I’ve heard that not all poetry should be beautiful, but doesn’t the very word inspire beauty? When you watch movies and a character executes a memorable line, isn’t it often remarked as being almost poetic? When you watch a romance, doesn’t poetry come to mind? Well, when it comes to horror, beauty can be a bit more subjective.
The beauty of words and the evocative images they evoke are not just limited to fantasy or even dark fantasy for that matter. This is also what makes it fun to write dark, horror-filled verse. Is your poem aimed to inspire fear or is it written to disgust your audience? What senses would you want to conjure up? Make your audience taste the blood spilled in your verse, conjure that metallic taste, and that sticky hot mess on their fingertips. Make your audience feel the cold steel of that dagger or the acidic taste of poison on their lips. Inspire fear with the magic of words that will slice through the tension-filled air.
My poem “Carathis,” published in Hippocampus Press’ Spectral Realms No. 1, and also chosen for Ellen Datlow’s Year’s Best Horror Volume Seven recommended reading list, is written after the character from William Beckford’s Vathek. She is a dark sorceress who is the epitome of evil and, in writing this poem, I tried to replicate the sense of dread I felt when she appeared on the page.
Her skin of burnished bronze, so silken to the touch;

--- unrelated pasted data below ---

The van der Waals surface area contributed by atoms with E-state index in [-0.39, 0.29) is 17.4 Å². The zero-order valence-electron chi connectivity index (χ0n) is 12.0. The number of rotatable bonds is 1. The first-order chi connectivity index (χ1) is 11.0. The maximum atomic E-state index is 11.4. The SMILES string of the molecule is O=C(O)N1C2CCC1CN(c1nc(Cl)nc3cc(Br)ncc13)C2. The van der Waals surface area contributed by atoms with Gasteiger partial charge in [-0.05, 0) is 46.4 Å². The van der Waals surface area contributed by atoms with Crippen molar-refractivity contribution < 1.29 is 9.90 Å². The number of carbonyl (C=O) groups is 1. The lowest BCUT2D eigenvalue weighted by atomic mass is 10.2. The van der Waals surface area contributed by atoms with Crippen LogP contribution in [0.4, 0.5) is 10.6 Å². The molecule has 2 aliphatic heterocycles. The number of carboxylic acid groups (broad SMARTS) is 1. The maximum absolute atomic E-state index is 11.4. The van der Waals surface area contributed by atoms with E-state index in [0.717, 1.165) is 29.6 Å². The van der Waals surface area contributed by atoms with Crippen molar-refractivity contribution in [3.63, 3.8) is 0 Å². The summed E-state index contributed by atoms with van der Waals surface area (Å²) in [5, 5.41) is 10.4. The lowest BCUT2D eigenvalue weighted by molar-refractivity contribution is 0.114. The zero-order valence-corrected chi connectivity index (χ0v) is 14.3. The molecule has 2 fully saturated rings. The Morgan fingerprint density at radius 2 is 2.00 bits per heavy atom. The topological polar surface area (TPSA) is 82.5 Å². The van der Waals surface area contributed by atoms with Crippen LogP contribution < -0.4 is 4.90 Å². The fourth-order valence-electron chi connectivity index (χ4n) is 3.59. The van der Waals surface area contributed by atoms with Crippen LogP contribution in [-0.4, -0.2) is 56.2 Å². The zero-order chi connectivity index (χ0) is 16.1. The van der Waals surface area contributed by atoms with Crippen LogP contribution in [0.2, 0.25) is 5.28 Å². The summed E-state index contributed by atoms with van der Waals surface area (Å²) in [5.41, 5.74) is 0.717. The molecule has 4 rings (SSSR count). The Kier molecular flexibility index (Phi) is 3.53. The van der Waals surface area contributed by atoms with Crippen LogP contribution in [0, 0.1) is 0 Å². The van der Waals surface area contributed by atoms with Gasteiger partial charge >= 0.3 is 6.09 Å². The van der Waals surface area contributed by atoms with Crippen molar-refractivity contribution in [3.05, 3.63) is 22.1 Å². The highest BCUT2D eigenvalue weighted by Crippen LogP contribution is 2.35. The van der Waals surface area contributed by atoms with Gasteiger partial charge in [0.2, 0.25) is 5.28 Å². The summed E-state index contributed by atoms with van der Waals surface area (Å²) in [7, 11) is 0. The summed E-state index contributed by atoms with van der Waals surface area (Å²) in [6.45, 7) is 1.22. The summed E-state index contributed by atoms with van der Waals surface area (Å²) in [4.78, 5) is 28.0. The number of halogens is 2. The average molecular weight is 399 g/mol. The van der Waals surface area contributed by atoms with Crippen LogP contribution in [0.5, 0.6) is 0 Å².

Her hair of blackest midnight, wafting scents of such
Intoxicating aphrodisiacs; and her
Enticing eyes of hazel that made weak hearts stir,
Belonged to the dark Sorceress of high Samarah.
Fools only would court this dark queen whose mouth is marah.
Her heart was ice within a cage of blackened bone.
Carathis was her name, and she would rule alone.
Inside the high witch-tower of her dark delights,
She decked her walls with hanging bodies all alight.
Her floors were red, her followers were all deaf mutes,
And mummies who attended to her brews of newts.
Emitting fumes of mummies and the blazing flames
Frequently filled her working space as, without shame,
She practiced rituals, with offerings spread out.
Her tainted mind had found for certain, without doubt,
An entrance to the Palace of Subterranean Fire.
A place of treasures and rare knowledge to desire.
Such sacrifices of serpents and scorpions
Soon insufficient grew, and fresh new champions
Were needed to appease her gods of pain and Death.
Servants, friends, children were the same, for every breath
Could easily be stilled, for passage down below.
Reciting savage incantations soon let go
Her earthly limits, and she entered down with bliss
Into the palace where, awaiting, was Eblis.
He greeted her as newly hired within his ranks,
And offered food and wine, which eagerly, she drank.
He gave free range of his grand palace, and she soon
Surveyed every dark corridor. How she did swoon
When finally she came upon her long sought prize:
The talismans of Soliman that held the skies
And conquered all beneath them! Quickly grabbing one,